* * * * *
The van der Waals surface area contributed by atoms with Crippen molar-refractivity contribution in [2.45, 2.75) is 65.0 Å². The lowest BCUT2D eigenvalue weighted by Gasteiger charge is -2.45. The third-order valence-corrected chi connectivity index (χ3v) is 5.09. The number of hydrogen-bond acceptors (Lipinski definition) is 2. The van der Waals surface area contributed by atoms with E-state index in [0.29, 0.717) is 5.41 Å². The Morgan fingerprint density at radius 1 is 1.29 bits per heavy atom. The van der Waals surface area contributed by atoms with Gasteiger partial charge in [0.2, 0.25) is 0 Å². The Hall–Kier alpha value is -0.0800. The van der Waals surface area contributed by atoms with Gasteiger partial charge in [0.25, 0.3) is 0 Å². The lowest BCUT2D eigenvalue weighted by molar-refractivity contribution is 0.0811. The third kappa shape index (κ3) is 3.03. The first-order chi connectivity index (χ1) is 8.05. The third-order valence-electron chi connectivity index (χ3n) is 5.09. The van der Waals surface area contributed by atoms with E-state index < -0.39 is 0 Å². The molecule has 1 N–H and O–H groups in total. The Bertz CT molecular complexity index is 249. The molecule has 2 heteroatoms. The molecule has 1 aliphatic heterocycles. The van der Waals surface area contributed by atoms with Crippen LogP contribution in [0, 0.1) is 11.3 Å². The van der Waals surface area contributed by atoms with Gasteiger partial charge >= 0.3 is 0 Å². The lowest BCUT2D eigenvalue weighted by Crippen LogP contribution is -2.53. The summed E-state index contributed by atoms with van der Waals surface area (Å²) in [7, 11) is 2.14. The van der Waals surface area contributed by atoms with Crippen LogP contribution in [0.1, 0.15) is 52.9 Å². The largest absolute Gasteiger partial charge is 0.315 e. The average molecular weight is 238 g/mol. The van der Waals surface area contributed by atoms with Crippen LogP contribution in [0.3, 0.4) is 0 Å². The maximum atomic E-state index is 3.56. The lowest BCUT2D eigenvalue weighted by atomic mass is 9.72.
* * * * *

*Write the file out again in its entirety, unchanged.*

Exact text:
The van der Waals surface area contributed by atoms with Crippen molar-refractivity contribution in [2.45, 2.75) is 65.0 Å². The lowest BCUT2D eigenvalue weighted by Gasteiger charge is -2.45. The third-order valence-corrected chi connectivity index (χ3v) is 5.09. The number of hydrogen-bond acceptors (Lipinski definition) is 2. The van der Waals surface area contributed by atoms with E-state index in [0.29, 0.717) is 5.41 Å². The Morgan fingerprint density at radius 1 is 1.29 bits per heavy atom. The van der Waals surface area contributed by atoms with Gasteiger partial charge in [0.2, 0.25) is 0 Å². The Hall–Kier alpha value is -0.0800. The van der Waals surface area contributed by atoms with Gasteiger partial charge in [0.25, 0.3) is 0 Å². The lowest BCUT2D eigenvalue weighted by molar-refractivity contribution is 0.0811. The third kappa shape index (κ3) is 3.03. The first-order chi connectivity index (χ1) is 8.05. The third-order valence-electron chi connectivity index (χ3n) is 5.09. The van der Waals surface area contributed by atoms with E-state index < -0.39 is 0 Å². The molecule has 1 N–H and O–H groups in total. The Bertz CT molecular complexity index is 249. The molecule has 2 heteroatoms. The molecule has 1 aliphatic heterocycles. The van der Waals surface area contributed by atoms with Crippen LogP contribution in [0, 0.1) is 11.3 Å². The van der Waals surface area contributed by atoms with Gasteiger partial charge >= 0.3 is 0 Å². The lowest BCUT2D eigenvalue weighted by Crippen LogP contribution is -2.53. The summed E-state index contributed by atoms with van der Waals surface area (Å²) in [7, 11) is 2.14. The van der Waals surface area contributed by atoms with Crippen LogP contribution in [0.1, 0.15) is 52.9 Å². The largest absolute Gasteiger partial charge is 0.315 e. The average molecular weight is 238 g/mol. The van der Waals surface area contributed by atoms with Crippen LogP contribution in [0.3, 0.4) is 0 Å². The maximum atomic E-state index is 3.56. The lowest BCUT2D eigenvalue weighted by atomic mass is 9.72.